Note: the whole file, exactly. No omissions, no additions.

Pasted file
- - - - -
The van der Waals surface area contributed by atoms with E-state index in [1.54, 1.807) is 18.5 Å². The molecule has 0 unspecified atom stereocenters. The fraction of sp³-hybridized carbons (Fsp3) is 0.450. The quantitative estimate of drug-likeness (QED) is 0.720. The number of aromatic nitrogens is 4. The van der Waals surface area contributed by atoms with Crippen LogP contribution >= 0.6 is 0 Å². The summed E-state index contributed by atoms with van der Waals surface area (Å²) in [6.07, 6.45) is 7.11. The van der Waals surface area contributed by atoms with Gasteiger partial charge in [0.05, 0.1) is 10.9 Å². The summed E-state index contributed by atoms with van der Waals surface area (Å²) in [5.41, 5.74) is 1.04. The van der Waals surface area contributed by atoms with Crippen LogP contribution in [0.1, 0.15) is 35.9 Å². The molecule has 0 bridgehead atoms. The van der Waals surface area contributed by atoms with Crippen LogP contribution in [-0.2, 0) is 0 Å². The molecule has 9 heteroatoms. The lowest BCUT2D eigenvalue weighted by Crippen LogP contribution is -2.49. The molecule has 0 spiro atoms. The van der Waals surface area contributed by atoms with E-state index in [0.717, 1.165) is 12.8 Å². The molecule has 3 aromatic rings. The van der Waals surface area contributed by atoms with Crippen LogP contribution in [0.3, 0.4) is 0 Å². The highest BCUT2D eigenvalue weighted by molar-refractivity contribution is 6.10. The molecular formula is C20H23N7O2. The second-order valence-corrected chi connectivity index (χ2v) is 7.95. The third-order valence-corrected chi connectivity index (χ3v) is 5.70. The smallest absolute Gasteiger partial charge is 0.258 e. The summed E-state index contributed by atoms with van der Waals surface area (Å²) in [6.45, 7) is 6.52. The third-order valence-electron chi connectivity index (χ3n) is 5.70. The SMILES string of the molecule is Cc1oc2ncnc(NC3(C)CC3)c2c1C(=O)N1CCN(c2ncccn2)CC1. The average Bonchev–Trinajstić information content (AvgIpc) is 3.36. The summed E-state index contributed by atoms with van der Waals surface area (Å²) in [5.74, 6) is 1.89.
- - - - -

The van der Waals surface area contributed by atoms with E-state index in [1.54, 1.807) is 18.5 Å². The molecule has 0 unspecified atom stereocenters. The fraction of sp³-hybridized carbons (Fsp3) is 0.450. The quantitative estimate of drug-likeness (QED) is 0.720. The number of aromatic nitrogens is 4. The van der Waals surface area contributed by atoms with Crippen LogP contribution >= 0.6 is 0 Å². The summed E-state index contributed by atoms with van der Waals surface area (Å²) in [6.07, 6.45) is 7.11. The van der Waals surface area contributed by atoms with Gasteiger partial charge in [0.05, 0.1) is 10.9 Å². The summed E-state index contributed by atoms with van der Waals surface area (Å²) in [5.41, 5.74) is 1.04. The van der Waals surface area contributed by atoms with Crippen LogP contribution in [0.1, 0.15) is 35.9 Å². The molecule has 0 bridgehead atoms. The van der Waals surface area contributed by atoms with Crippen LogP contribution in [-0.2, 0) is 0 Å². The molecule has 9 heteroatoms. The lowest BCUT2D eigenvalue weighted by Crippen LogP contribution is -2.49. The molecule has 0 spiro atoms. The van der Waals surface area contributed by atoms with E-state index in [0.717, 1.165) is 12.8 Å². The molecule has 3 aromatic rings. The van der Waals surface area contributed by atoms with Crippen LogP contribution in [0.3, 0.4) is 0 Å². The highest BCUT2D eigenvalue weighted by molar-refractivity contribution is 6.10. The molecular formula is C20H23N7O2. The second-order valence-corrected chi connectivity index (χ2v) is 7.95. The third-order valence-corrected chi connectivity index (χ3v) is 5.70. The smallest absolute Gasteiger partial charge is 0.258 e. The summed E-state index contributed by atoms with van der Waals surface area (Å²) in [6.45, 7) is 6.52. The third-order valence-electron chi connectivity index (χ3n) is 5.70. The SMILES string of the molecule is Cc1oc2ncnc(NC3(C)CC3)c2c1C(=O)N1CCN(c2ncccn2)CC1. The average Bonchev–Trinajstić information content (AvgIpc) is 3.36. The summed E-state index contributed by atoms with van der Waals surface area (Å²) in [5.74, 6) is 1.89.